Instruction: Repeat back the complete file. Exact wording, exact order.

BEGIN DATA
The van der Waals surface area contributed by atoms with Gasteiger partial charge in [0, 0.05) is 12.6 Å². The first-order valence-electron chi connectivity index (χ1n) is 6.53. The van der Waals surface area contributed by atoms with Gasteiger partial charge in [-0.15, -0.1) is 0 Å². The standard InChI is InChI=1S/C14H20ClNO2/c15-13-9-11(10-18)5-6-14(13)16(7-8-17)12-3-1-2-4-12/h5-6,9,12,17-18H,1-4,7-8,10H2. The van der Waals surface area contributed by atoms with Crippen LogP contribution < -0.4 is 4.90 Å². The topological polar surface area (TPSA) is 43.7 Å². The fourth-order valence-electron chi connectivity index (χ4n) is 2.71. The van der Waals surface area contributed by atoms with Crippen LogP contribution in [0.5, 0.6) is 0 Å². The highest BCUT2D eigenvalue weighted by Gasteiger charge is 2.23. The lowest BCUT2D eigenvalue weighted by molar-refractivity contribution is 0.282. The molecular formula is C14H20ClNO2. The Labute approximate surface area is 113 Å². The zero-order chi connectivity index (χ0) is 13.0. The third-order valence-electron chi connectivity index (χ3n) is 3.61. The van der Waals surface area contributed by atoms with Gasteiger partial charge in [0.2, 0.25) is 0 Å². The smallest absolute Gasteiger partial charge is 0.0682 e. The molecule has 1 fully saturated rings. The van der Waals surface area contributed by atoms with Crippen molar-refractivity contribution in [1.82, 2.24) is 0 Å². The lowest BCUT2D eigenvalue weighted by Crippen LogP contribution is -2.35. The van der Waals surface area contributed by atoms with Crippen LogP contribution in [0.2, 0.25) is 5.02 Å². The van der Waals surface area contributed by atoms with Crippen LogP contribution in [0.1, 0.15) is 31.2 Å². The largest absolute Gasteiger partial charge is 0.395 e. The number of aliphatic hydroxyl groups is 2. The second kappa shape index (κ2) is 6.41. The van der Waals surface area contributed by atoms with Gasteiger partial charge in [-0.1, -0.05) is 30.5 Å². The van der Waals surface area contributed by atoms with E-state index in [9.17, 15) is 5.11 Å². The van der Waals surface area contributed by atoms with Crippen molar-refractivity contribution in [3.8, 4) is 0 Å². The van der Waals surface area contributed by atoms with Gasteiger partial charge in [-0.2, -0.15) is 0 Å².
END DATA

The van der Waals surface area contributed by atoms with Gasteiger partial charge in [0, 0.05) is 12.6 Å². The first-order valence-electron chi connectivity index (χ1n) is 6.53. The van der Waals surface area contributed by atoms with Gasteiger partial charge in [-0.15, -0.1) is 0 Å². The standard InChI is InChI=1S/C14H20ClNO2/c15-13-9-11(10-18)5-6-14(13)16(7-8-17)12-3-1-2-4-12/h5-6,9,12,17-18H,1-4,7-8,10H2. The van der Waals surface area contributed by atoms with Crippen LogP contribution < -0.4 is 4.90 Å². The topological polar surface area (TPSA) is 43.7 Å². The fourth-order valence-electron chi connectivity index (χ4n) is 2.71. The van der Waals surface area contributed by atoms with Crippen LogP contribution in [0.5, 0.6) is 0 Å². The highest BCUT2D eigenvalue weighted by Gasteiger charge is 2.23. The lowest BCUT2D eigenvalue weighted by molar-refractivity contribution is 0.282. The molecular formula is C14H20ClNO2. The Labute approximate surface area is 113 Å². The zero-order chi connectivity index (χ0) is 13.0. The third-order valence-electron chi connectivity index (χ3n) is 3.61. The van der Waals surface area contributed by atoms with Gasteiger partial charge in [0.2, 0.25) is 0 Å². The smallest absolute Gasteiger partial charge is 0.0682 e. The molecule has 1 fully saturated rings. The van der Waals surface area contributed by atoms with Crippen molar-refractivity contribution in [1.82, 2.24) is 0 Å². The lowest BCUT2D eigenvalue weighted by Crippen LogP contribution is -2.35. The van der Waals surface area contributed by atoms with Crippen LogP contribution in [0.2, 0.25) is 5.02 Å². The van der Waals surface area contributed by atoms with Crippen LogP contribution in [0.1, 0.15) is 31.2 Å². The largest absolute Gasteiger partial charge is 0.395 e. The number of aliphatic hydroxyl groups is 2. The second kappa shape index (κ2) is 6.41. The van der Waals surface area contributed by atoms with Gasteiger partial charge in [-0.1, -0.05) is 30.5 Å². The van der Waals surface area contributed by atoms with E-state index in [9.17, 15) is 5.11 Å². The van der Waals surface area contributed by atoms with Crippen molar-refractivity contribution in [3.8, 4) is 0 Å². The van der Waals surface area contributed by atoms with Gasteiger partial charge in [-0.2, -0.15) is 0 Å².